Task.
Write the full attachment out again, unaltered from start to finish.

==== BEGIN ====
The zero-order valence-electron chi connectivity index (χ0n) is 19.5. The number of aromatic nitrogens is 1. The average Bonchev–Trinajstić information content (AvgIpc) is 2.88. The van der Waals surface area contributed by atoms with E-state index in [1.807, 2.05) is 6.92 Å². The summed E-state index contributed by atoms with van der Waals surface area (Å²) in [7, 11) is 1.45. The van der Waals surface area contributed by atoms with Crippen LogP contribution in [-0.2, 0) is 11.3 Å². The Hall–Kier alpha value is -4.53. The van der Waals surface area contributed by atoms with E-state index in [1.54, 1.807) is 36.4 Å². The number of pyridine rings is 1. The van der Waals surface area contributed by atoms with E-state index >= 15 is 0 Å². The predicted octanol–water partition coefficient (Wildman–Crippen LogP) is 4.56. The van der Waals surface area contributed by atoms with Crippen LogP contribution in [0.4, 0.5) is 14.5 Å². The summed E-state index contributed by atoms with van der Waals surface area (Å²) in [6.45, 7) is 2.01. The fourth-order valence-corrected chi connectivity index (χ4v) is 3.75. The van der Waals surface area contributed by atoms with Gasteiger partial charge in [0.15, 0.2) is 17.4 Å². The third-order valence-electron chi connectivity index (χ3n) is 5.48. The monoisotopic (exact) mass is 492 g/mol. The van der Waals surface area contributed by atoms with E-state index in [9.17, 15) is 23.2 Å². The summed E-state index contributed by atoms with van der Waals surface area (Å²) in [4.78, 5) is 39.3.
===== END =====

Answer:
The zero-order valence-electron chi connectivity index (χ0n) is 19.5. The number of aromatic nitrogens is 1. The average Bonchev–Trinajstić information content (AvgIpc) is 2.88. The van der Waals surface area contributed by atoms with E-state index in [1.807, 2.05) is 6.92 Å². The summed E-state index contributed by atoms with van der Waals surface area (Å²) in [7, 11) is 1.45. The van der Waals surface area contributed by atoms with Crippen LogP contribution in [-0.2, 0) is 11.3 Å². The Hall–Kier alpha value is -4.53. The van der Waals surface area contributed by atoms with E-state index in [1.54, 1.807) is 36.4 Å². The number of pyridine rings is 1. The van der Waals surface area contributed by atoms with E-state index >= 15 is 0 Å². The predicted octanol–water partition coefficient (Wildman–Crippen LogP) is 4.56. The van der Waals surface area contributed by atoms with Crippen LogP contribution in [0.4, 0.5) is 14.5 Å². The summed E-state index contributed by atoms with van der Waals surface area (Å²) in [6.45, 7) is 2.01. The fourth-order valence-corrected chi connectivity index (χ4v) is 3.75. The van der Waals surface area contributed by atoms with Gasteiger partial charge in [0.15, 0.2) is 17.4 Å². The third-order valence-electron chi connectivity index (χ3n) is 5.48. The monoisotopic (exact) mass is 492 g/mol. The van der Waals surface area contributed by atoms with E-state index in [9.17, 15) is 23.2 Å². The summed E-state index contributed by atoms with van der Waals surface area (Å²) in [4.78, 5) is 39.3.